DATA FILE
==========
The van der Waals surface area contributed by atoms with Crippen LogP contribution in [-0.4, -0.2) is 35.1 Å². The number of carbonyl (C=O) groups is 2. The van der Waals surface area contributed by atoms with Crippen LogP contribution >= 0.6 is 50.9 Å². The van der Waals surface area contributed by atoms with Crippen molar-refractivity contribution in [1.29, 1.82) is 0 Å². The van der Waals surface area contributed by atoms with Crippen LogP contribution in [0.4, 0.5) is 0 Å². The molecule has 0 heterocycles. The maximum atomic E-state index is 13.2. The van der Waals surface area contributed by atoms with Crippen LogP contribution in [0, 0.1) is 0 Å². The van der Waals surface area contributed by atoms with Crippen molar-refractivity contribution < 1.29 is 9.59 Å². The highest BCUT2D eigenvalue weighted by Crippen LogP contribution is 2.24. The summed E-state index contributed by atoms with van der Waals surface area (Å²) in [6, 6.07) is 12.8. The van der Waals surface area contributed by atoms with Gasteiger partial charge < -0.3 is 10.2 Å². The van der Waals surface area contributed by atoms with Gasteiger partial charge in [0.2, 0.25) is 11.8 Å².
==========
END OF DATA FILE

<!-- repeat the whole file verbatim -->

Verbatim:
The van der Waals surface area contributed by atoms with Crippen LogP contribution in [-0.4, -0.2) is 35.1 Å². The number of carbonyl (C=O) groups is 2. The van der Waals surface area contributed by atoms with Crippen LogP contribution >= 0.6 is 50.9 Å². The van der Waals surface area contributed by atoms with Crippen molar-refractivity contribution in [1.29, 1.82) is 0 Å². The van der Waals surface area contributed by atoms with Crippen LogP contribution in [0.4, 0.5) is 0 Å². The molecule has 0 heterocycles. The maximum atomic E-state index is 13.2. The van der Waals surface area contributed by atoms with Crippen LogP contribution in [0, 0.1) is 0 Å². The van der Waals surface area contributed by atoms with Crippen molar-refractivity contribution < 1.29 is 9.59 Å². The highest BCUT2D eigenvalue weighted by Crippen LogP contribution is 2.24. The summed E-state index contributed by atoms with van der Waals surface area (Å²) in [6, 6.07) is 12.8. The van der Waals surface area contributed by atoms with Gasteiger partial charge < -0.3 is 10.2 Å². The van der Waals surface area contributed by atoms with Gasteiger partial charge in [0.2, 0.25) is 11.8 Å².